Mil-Dot reticles use roughly the same layout as the Duplex, but they come with an interesting extra feature, small dots aligned along the reticle lines. The spacing between each dot corresponds to a specific angle, allowing the user to determine the range of a target if the size of the target is known. The Mil-Dot layout is considered a standard for the military and law enforcement snipers.
Bullet Drop Compensator
Also known as Bullet Drop Compensation or simply as BDC, these reticles are extremely popular because they allow an accurate target acquisition at different ranges without the need of making adjustments to the elevation settings of the scope. BDC reticles fulfill their purpose by using a dot system similar to the mil-dot type.
BDC reticles are usually optimal for short and middle range use, their performance dropping significantly when used for distances beyond 500 yards.
Probably one of the most complex to understand types of reticles, yet really popular because of its impressive tactical features, the Wind Drift can be considered a hybrid between all the other types described above. Using a combination of crosshair lines, dots and horizontal lines, this reticle is ideal in acquiring moving targets or establishing wind drift.
How To Choose The Best Reticle?
A reticle should always be chosen for the activity you need the rifle for. If you’re using your rifle for hunting, probably the best type of reticle for you is a Duplex model, like the one on the ever-popular Leupold VX-2 3-9x40mm Rifle Scope.
Apart from hunting, a Duplex reticle is also suitable for fixed target shooting.
On the other hand, for hunting or tactical target shooting in open and windy areas, a Wind Drift is, without a doubt, better suited. An excellent rifle scope with this type of reticle is the Burris Scout 2-7 x 32 Ballistic Plex Scope.
If you’re into long-range shooting, you might want to learn how to use a Mil-Dot reticle. The military reticle layout is suitable for all scopes designed for shooting at distances of 300 yards and beyond, such as the Viper 6.5-20×50 by Vortex Optics.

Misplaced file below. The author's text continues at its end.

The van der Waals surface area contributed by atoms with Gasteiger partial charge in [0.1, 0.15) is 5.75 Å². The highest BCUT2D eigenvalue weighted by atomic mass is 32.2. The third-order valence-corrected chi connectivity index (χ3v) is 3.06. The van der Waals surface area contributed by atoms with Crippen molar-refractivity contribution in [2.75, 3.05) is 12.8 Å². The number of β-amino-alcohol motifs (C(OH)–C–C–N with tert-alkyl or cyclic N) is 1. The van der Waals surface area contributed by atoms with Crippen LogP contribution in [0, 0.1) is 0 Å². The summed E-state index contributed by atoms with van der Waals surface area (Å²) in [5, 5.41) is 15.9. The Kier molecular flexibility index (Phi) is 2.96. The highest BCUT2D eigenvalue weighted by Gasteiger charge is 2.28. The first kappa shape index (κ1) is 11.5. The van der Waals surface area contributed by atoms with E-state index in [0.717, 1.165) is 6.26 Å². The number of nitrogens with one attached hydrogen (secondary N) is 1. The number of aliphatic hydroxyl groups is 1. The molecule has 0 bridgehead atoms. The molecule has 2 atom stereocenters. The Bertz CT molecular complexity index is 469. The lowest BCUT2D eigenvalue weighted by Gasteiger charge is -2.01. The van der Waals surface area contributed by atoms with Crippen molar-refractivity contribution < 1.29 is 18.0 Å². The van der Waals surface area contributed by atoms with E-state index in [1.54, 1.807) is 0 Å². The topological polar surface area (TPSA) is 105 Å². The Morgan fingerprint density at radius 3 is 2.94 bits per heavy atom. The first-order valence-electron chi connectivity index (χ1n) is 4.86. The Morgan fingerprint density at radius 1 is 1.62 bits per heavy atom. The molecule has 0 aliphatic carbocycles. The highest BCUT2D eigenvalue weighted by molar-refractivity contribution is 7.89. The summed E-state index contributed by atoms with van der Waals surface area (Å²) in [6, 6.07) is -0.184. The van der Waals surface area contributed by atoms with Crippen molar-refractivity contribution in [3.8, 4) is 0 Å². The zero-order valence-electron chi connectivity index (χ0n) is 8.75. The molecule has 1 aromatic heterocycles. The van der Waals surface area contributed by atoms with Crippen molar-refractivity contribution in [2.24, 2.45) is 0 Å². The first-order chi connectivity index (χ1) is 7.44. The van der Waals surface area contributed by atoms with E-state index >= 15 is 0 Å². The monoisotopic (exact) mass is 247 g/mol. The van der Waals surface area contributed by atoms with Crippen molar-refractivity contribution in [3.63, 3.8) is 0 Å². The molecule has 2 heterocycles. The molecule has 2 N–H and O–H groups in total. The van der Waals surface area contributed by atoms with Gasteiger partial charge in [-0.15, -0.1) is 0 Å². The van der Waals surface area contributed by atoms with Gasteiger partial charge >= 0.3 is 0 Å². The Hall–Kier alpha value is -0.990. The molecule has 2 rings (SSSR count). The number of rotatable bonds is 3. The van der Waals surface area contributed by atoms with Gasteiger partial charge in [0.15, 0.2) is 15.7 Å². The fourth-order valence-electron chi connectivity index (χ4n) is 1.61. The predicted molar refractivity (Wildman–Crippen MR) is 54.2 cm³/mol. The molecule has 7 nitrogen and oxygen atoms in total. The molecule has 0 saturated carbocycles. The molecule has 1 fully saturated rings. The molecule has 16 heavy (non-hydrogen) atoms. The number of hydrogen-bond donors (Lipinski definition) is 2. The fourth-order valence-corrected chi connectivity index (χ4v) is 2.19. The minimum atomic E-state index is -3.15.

For recreational or tactical purposes, the best reticle is arguably the BDC reticle.
This type of layout is designed specifically for short shots at different distances, with target acquisition and distance estimation well-known. An excellent scope with BDC reticle is Nikon Buck Master II Scope.
It offers quick acquisition and sighting. However, true experts don’t like that the drop estimates are for a single bullet type, and compensation for the powder load and bullet are required for the best long-range accuracy.
For all the activities mentioned above, another thing to consider is whether you need an illuminated reticle or not.
Illuminated reticles will increase your visibility and improve target acquisition in low light conditions. Many scopes feature dual illuminated reticles that improve aiming both during the day and during twilight or night, but these scopes will add some extra weight to your rifle.
In our opinion, illuminated reticles are a great add-on, but they are pretty much useless if you usually use the rifle during daylight hours.
We hope that scope reticles are not a mystery anymore and that you can enjoy the benefits of a reticle adapted to your needs!